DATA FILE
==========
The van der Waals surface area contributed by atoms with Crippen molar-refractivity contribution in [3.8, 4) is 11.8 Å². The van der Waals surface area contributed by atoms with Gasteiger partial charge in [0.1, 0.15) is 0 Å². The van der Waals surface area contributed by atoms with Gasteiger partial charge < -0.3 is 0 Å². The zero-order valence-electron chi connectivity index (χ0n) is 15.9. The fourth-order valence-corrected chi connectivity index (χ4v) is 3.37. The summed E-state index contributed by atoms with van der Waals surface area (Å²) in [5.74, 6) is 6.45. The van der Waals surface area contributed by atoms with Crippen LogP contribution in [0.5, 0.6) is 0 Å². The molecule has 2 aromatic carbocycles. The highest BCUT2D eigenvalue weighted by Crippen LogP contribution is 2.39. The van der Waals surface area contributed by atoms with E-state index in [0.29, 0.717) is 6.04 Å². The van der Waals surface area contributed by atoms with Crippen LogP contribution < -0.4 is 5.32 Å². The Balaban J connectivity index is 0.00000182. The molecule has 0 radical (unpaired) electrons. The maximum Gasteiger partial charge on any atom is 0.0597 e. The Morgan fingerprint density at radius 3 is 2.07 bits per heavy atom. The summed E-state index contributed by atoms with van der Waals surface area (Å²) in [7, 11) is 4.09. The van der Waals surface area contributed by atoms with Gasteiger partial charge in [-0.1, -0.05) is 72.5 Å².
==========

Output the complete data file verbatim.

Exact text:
The van der Waals surface area contributed by atoms with Crippen molar-refractivity contribution in [3.8, 4) is 11.8 Å². The van der Waals surface area contributed by atoms with Gasteiger partial charge in [0.1, 0.15) is 0 Å². The van der Waals surface area contributed by atoms with Gasteiger partial charge < -0.3 is 0 Å². The zero-order valence-electron chi connectivity index (χ0n) is 15.9. The fourth-order valence-corrected chi connectivity index (χ4v) is 3.37. The summed E-state index contributed by atoms with van der Waals surface area (Å²) in [5.74, 6) is 6.45. The van der Waals surface area contributed by atoms with Crippen LogP contribution in [0.5, 0.6) is 0 Å². The molecule has 2 aromatic carbocycles. The highest BCUT2D eigenvalue weighted by Crippen LogP contribution is 2.39. The van der Waals surface area contributed by atoms with E-state index in [0.29, 0.717) is 6.04 Å². The van der Waals surface area contributed by atoms with Crippen LogP contribution < -0.4 is 5.32 Å². The Balaban J connectivity index is 0.00000182. The molecule has 0 radical (unpaired) electrons. The maximum Gasteiger partial charge on any atom is 0.0597 e. The Morgan fingerprint density at radius 3 is 2.07 bits per heavy atom. The summed E-state index contributed by atoms with van der Waals surface area (Å²) in [7, 11) is 4.09. The van der Waals surface area contributed by atoms with Gasteiger partial charge in [-0.1, -0.05) is 72.5 Å².